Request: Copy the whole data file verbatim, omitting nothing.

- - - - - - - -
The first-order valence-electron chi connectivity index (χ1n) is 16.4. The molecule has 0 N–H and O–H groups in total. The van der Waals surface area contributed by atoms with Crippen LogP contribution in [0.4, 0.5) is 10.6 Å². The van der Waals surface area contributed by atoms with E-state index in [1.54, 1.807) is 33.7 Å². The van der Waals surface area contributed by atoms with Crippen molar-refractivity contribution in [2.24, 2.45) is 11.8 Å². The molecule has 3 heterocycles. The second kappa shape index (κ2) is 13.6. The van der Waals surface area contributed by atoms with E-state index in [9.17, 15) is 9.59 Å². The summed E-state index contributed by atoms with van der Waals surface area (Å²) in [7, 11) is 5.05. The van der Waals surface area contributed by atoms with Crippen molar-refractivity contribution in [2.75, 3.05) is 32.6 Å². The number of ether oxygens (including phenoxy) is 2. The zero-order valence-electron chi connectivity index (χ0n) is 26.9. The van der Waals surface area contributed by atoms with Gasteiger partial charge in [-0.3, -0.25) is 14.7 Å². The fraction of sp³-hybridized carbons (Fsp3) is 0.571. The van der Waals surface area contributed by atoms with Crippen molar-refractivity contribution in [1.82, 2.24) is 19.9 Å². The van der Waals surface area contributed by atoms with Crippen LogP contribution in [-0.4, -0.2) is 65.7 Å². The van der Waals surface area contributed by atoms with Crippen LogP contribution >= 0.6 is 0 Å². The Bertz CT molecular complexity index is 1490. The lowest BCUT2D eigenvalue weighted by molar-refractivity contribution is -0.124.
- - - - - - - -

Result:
The first-order valence-electron chi connectivity index (χ1n) is 16.4. The molecule has 0 N–H and O–H groups in total. The van der Waals surface area contributed by atoms with Crippen LogP contribution in [0.4, 0.5) is 10.6 Å². The van der Waals surface area contributed by atoms with E-state index in [1.54, 1.807) is 33.7 Å². The van der Waals surface area contributed by atoms with Crippen molar-refractivity contribution in [2.24, 2.45) is 11.8 Å². The molecule has 3 heterocycles. The second kappa shape index (κ2) is 13.6. The van der Waals surface area contributed by atoms with E-state index in [9.17, 15) is 9.59 Å². The summed E-state index contributed by atoms with van der Waals surface area (Å²) in [7, 11) is 5.05. The van der Waals surface area contributed by atoms with Crippen molar-refractivity contribution in [2.75, 3.05) is 32.6 Å². The number of ether oxygens (including phenoxy) is 2. The zero-order valence-electron chi connectivity index (χ0n) is 26.9. The van der Waals surface area contributed by atoms with Gasteiger partial charge in [-0.3, -0.25) is 14.7 Å². The fraction of sp³-hybridized carbons (Fsp3) is 0.571. The van der Waals surface area contributed by atoms with Crippen molar-refractivity contribution in [1.82, 2.24) is 19.9 Å². The van der Waals surface area contributed by atoms with Crippen LogP contribution in [-0.4, -0.2) is 65.7 Å². The van der Waals surface area contributed by atoms with Crippen LogP contribution >= 0.6 is 0 Å². The Bertz CT molecular complexity index is 1490. The lowest BCUT2D eigenvalue weighted by molar-refractivity contribution is -0.124.